CEO of Cricket West Indies (CWI) Johnny Grave said the regional board is open minded about the proposal by the International Cricket Council (ICC) to make Test cricket four-day matches instead of five-day matches. Grave said ICC may however have to tweak cricket’s laws and regulations for four-day Test matches.
The main reason the ICC is thinking of making Test cricket four-day matches is to clear up some space in the hectic cricket calender.
Grave said, “West Indies’ position is until we here the views of the ICC cricket committee and the views of the chief executive committee and the board of directors we remain open minded and look forward to participating in the debate.”
Grave said, when possible, match referees must ensure four full days of cricket are played. The CWI CEO believes flood lights must be utilised to get the allotted number of overs completed if time is lost due to rain or bad light.
“We need to look very clearly at the regulations around Test cricket. If you are playing four-day Test match cricket, you could have, for example, bad light stop play at a venue where there is flood lights. In my personal opinion that does not make a lot of sense (stopping play for bad light when flood lights are available) and it is one of the rules that I think now needs to be re-looked at because if you are going to play over a shorter period of time you are always going to have the odd rain delay...do you have so many drinks breaks? Is the lunch break as long as is? All those things need to be looked at.”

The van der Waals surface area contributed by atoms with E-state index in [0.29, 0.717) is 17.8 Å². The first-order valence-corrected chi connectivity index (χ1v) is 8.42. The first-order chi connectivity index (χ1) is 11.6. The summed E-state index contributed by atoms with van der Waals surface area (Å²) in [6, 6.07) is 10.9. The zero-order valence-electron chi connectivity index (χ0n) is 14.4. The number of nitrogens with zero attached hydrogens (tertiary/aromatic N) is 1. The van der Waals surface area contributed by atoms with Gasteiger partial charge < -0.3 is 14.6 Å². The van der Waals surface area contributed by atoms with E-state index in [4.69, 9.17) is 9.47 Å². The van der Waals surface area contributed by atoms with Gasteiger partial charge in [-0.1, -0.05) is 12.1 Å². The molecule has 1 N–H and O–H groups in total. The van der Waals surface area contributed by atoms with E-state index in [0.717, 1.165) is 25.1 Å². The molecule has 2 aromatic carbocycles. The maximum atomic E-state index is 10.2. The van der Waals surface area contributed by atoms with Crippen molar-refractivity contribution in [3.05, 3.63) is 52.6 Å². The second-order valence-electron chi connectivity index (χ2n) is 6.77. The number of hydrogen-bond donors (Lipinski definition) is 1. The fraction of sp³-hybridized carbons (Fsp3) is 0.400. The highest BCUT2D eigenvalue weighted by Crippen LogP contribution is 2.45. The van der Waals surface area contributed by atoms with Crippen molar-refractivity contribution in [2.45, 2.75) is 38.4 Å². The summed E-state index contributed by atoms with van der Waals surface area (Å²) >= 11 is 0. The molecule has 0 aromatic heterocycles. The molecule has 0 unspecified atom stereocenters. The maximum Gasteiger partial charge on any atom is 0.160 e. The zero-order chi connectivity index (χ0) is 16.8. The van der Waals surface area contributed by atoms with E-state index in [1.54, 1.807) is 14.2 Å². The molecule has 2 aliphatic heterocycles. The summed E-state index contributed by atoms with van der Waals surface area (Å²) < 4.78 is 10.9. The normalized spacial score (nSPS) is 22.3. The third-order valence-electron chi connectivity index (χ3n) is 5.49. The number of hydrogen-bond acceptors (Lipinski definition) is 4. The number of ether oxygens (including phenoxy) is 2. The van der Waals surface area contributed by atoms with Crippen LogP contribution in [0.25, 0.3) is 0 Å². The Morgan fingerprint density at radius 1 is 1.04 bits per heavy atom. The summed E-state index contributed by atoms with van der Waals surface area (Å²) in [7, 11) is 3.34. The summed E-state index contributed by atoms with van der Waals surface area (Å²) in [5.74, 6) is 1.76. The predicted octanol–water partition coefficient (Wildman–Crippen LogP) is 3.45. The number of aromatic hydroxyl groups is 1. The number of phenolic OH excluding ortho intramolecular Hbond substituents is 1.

Grave said if the new proposed four-day Test matches start on a Thursday and ends on Sunday it will encourage more crowd support. “I think really from a fan perspective I think if your Test matches, broadly speaking, finish on a Sunday afternoon when people are off work or at home watching (will be great). Hopefully then more people would be interested and you are going to get a result on a day where people can attend the matches, watch or follow online or on tv. So from a spectator point of view there are big advantages.”
Grave said even if the changes are made, Test cricket will still be seen as the number one format.
“Whenever you start this debate everyone recognizes that Test cricket is still the pinnacle of our sport, it is still the ultimate test in the view of the players of technique and temperament.”